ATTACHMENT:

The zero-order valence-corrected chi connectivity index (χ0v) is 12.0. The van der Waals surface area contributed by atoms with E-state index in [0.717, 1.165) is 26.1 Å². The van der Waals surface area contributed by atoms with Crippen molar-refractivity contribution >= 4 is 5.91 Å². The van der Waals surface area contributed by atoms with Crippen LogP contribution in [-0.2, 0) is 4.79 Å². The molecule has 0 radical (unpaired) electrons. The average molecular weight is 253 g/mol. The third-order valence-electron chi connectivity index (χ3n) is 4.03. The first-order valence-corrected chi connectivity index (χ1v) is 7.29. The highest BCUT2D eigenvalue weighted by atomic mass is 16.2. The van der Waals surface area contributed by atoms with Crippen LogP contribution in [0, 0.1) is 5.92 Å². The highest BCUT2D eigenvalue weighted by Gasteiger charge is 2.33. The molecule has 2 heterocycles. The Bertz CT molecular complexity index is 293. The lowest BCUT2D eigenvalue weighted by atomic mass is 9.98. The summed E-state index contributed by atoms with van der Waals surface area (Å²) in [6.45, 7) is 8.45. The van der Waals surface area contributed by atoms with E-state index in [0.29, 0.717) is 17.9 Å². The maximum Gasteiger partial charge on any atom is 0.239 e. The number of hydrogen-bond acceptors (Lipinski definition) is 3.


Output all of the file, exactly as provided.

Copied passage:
The zero-order valence-corrected chi connectivity index (χ0v) is 12.0. The van der Waals surface area contributed by atoms with E-state index in [0.717, 1.165) is 26.1 Å². The van der Waals surface area contributed by atoms with Crippen molar-refractivity contribution >= 4 is 5.91 Å². The van der Waals surface area contributed by atoms with Crippen LogP contribution in [-0.2, 0) is 4.79 Å². The molecule has 0 radical (unpaired) electrons. The average molecular weight is 253 g/mol. The third-order valence-electron chi connectivity index (χ3n) is 4.03. The first-order valence-corrected chi connectivity index (χ1v) is 7.29. The highest BCUT2D eigenvalue weighted by atomic mass is 16.2. The van der Waals surface area contributed by atoms with Crippen LogP contribution in [0, 0.1) is 5.92 Å². The highest BCUT2D eigenvalue weighted by Gasteiger charge is 2.33. The molecule has 2 heterocycles. The Bertz CT molecular complexity index is 293. The lowest BCUT2D eigenvalue weighted by atomic mass is 9.98. The summed E-state index contributed by atoms with van der Waals surface area (Å²) in [6.45, 7) is 8.45. The van der Waals surface area contributed by atoms with E-state index in [0.29, 0.717) is 17.9 Å². The maximum Gasteiger partial charge on any atom is 0.239 e. The number of hydrogen-bond acceptors (Lipinski definition) is 3.